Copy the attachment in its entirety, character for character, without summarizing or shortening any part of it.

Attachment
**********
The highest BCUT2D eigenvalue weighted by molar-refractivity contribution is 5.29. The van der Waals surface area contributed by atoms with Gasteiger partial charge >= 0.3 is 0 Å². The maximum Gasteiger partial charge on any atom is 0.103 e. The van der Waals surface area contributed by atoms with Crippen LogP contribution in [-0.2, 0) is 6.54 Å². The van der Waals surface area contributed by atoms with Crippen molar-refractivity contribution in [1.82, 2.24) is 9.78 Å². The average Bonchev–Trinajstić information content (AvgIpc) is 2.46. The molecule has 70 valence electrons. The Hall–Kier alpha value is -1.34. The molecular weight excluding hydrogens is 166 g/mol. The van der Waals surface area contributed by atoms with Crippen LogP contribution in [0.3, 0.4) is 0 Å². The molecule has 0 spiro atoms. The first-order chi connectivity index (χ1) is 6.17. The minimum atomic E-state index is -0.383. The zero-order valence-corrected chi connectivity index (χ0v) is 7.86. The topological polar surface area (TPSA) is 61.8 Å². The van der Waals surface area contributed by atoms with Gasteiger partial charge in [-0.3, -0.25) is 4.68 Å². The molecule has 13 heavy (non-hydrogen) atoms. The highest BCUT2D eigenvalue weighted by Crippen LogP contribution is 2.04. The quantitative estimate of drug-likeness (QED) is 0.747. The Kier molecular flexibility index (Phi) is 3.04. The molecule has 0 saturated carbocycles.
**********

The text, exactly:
The highest BCUT2D eigenvalue weighted by molar-refractivity contribution is 5.29. The van der Waals surface area contributed by atoms with Gasteiger partial charge >= 0.3 is 0 Å². The maximum Gasteiger partial charge on any atom is 0.103 e. The van der Waals surface area contributed by atoms with Crippen LogP contribution in [-0.2, 0) is 6.54 Å². The van der Waals surface area contributed by atoms with Crippen molar-refractivity contribution in [1.82, 2.24) is 9.78 Å². The average Bonchev–Trinajstić information content (AvgIpc) is 2.46. The molecule has 70 valence electrons. The Hall–Kier alpha value is -1.34. The molecular weight excluding hydrogens is 166 g/mol. The van der Waals surface area contributed by atoms with Crippen LogP contribution in [0.3, 0.4) is 0 Å². The molecule has 0 spiro atoms. The first-order chi connectivity index (χ1) is 6.17. The minimum atomic E-state index is -0.383. The zero-order valence-corrected chi connectivity index (χ0v) is 7.86. The topological polar surface area (TPSA) is 61.8 Å². The van der Waals surface area contributed by atoms with Gasteiger partial charge in [-0.3, -0.25) is 4.68 Å². The molecule has 13 heavy (non-hydrogen) atoms. The highest BCUT2D eigenvalue weighted by Crippen LogP contribution is 2.04. The quantitative estimate of drug-likeness (QED) is 0.747. The Kier molecular flexibility index (Phi) is 3.04. The molecule has 0 saturated carbocycles.